Fit to Surf
The Surfer's Guide to Strength and Conditioning by Rocky Snyder
Copyright© 2003 by Rocky Snyder. All rights reserved.
You must cite the author and source of this content if you wish to use or reprint it in any form.
A surfer requires not only flexibility and strength for heavy paddling, but also muscular endurance to maintain stamina for an entire surf session. In creating an effective endurance program of cardiovascular activities, four elements are critical.
Increasing or upgrading any one of these elements will increase the demands placed on your body as it works to develop the cardiovascular fitness essential to endurance. These elements are:
- Frequency: The number of times the endurance exercise is performed in a particular period of time.
- Duration: The length of time it takes to perform the exercise.
- Intensity: The effort level reached during the exercise.
- Type: The choice of exercise performed in a workout.
The following are cardiovascular exercises that are either specific to surfing or can serve as cross-training activities (such as stair climbing or running). The detailed programs to chapter 9 include these exercises and offer recommendations on duration and intensity of the workouts.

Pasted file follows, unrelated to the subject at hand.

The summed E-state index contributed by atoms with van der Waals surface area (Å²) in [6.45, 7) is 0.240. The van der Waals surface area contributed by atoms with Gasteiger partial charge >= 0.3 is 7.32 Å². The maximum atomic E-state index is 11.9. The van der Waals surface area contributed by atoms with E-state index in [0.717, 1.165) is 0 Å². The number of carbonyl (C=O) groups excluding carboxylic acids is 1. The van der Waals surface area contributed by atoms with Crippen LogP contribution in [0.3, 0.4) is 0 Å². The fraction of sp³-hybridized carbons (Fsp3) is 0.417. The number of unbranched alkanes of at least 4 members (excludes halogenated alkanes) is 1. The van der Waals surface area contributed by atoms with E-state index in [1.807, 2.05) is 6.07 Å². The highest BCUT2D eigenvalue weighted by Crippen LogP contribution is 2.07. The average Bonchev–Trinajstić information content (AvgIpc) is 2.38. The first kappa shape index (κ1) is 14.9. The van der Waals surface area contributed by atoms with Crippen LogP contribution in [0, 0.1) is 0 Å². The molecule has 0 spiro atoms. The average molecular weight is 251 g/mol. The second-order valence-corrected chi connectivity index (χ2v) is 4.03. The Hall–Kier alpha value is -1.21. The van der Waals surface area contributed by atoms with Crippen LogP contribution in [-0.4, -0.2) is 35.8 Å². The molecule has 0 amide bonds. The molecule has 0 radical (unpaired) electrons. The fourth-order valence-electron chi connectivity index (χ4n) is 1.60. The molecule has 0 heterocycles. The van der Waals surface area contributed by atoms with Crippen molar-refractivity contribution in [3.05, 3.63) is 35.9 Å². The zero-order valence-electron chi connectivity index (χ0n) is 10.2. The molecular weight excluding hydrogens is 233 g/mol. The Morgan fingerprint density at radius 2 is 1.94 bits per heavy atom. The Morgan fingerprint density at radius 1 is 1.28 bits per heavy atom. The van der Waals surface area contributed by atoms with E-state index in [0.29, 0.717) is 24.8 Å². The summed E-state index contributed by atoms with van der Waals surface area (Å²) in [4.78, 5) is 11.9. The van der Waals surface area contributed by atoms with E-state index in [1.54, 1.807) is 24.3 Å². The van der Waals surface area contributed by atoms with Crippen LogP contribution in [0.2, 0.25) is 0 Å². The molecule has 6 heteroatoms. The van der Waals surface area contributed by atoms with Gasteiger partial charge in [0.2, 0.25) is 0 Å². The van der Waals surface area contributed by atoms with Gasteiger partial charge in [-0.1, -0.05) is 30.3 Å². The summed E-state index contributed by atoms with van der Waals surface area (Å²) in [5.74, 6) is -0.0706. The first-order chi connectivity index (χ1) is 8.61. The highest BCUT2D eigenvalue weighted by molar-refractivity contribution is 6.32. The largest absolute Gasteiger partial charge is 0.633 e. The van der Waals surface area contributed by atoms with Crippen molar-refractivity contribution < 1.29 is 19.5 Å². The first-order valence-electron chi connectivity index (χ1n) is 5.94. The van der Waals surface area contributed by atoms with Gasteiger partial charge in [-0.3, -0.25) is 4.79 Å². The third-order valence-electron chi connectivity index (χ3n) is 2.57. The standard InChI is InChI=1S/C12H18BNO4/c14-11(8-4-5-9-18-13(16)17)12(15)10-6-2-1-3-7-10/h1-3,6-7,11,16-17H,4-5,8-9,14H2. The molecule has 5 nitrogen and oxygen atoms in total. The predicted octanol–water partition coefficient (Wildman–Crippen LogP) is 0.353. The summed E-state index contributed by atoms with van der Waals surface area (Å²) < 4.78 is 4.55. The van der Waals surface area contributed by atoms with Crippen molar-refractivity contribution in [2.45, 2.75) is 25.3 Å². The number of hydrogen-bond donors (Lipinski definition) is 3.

It's helpful at this point to understand the overload principle – the general idea that by overloading or exhausting muscles in a careful, systematic manner, physiological changes will occur that make the muscles stronger and more durable. A man who performs as many push-ups as he possibly can each day will eventually grow stronger, because he has regularly taxed his muscles to a point of fatigue. This principle will come into play as you develop a program of increasingly rigorous endurance activities.
It may sound obvious, but to become a stronger paddling machine, a surfer needs to paddle. A simple way to vary the intensity of your paddling workouts is to use boards of different lengths. A short surfboard is less buoyant than a longer surfboard, creating more drag as you move through the water and requiring more effort to paddle. For training, you can start with a longer board and progress to shorter boards to increase the intensity of the workouts.